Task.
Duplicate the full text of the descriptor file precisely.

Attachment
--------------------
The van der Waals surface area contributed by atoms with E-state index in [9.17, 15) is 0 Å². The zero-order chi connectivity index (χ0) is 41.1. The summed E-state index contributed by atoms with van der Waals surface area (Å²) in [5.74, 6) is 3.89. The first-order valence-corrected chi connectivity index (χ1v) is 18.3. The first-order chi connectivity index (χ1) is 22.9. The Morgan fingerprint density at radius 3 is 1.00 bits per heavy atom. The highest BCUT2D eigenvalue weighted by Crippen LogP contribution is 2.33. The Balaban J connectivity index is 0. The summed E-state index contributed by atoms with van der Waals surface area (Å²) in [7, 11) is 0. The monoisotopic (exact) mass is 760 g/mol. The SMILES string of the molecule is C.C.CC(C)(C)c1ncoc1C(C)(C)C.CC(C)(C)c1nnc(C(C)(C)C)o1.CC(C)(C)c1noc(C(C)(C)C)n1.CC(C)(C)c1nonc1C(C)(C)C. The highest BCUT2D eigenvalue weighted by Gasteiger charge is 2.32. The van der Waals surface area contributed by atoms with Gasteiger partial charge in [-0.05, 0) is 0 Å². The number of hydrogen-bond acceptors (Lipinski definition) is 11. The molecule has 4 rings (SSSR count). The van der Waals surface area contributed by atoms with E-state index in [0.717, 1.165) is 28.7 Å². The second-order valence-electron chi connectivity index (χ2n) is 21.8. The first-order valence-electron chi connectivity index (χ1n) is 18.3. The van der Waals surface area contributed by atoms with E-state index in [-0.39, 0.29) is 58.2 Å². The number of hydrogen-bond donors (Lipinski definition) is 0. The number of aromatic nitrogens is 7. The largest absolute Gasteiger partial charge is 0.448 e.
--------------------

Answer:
The van der Waals surface area contributed by atoms with E-state index in [9.17, 15) is 0 Å². The zero-order chi connectivity index (χ0) is 41.1. The summed E-state index contributed by atoms with van der Waals surface area (Å²) in [5.74, 6) is 3.89. The first-order valence-corrected chi connectivity index (χ1v) is 18.3. The first-order chi connectivity index (χ1) is 22.9. The Morgan fingerprint density at radius 3 is 1.00 bits per heavy atom. The highest BCUT2D eigenvalue weighted by Crippen LogP contribution is 2.33. The Balaban J connectivity index is 0. The summed E-state index contributed by atoms with van der Waals surface area (Å²) in [7, 11) is 0. The monoisotopic (exact) mass is 760 g/mol. The SMILES string of the molecule is C.C.CC(C)(C)c1ncoc1C(C)(C)C.CC(C)(C)c1nnc(C(C)(C)C)o1.CC(C)(C)c1noc(C(C)(C)C)n1.CC(C)(C)c1nonc1C(C)(C)C. The highest BCUT2D eigenvalue weighted by Gasteiger charge is 2.32. The van der Waals surface area contributed by atoms with Gasteiger partial charge in [-0.05, 0) is 0 Å². The number of hydrogen-bond acceptors (Lipinski definition) is 11. The molecule has 4 rings (SSSR count). The van der Waals surface area contributed by atoms with E-state index in [0.717, 1.165) is 28.7 Å². The second-order valence-electron chi connectivity index (χ2n) is 21.8. The first-order valence-electron chi connectivity index (χ1n) is 18.3. The van der Waals surface area contributed by atoms with E-state index in [-0.39, 0.29) is 58.2 Å². The number of hydrogen-bond donors (Lipinski definition) is 0. The number of aromatic nitrogens is 7. The largest absolute Gasteiger partial charge is 0.448 e.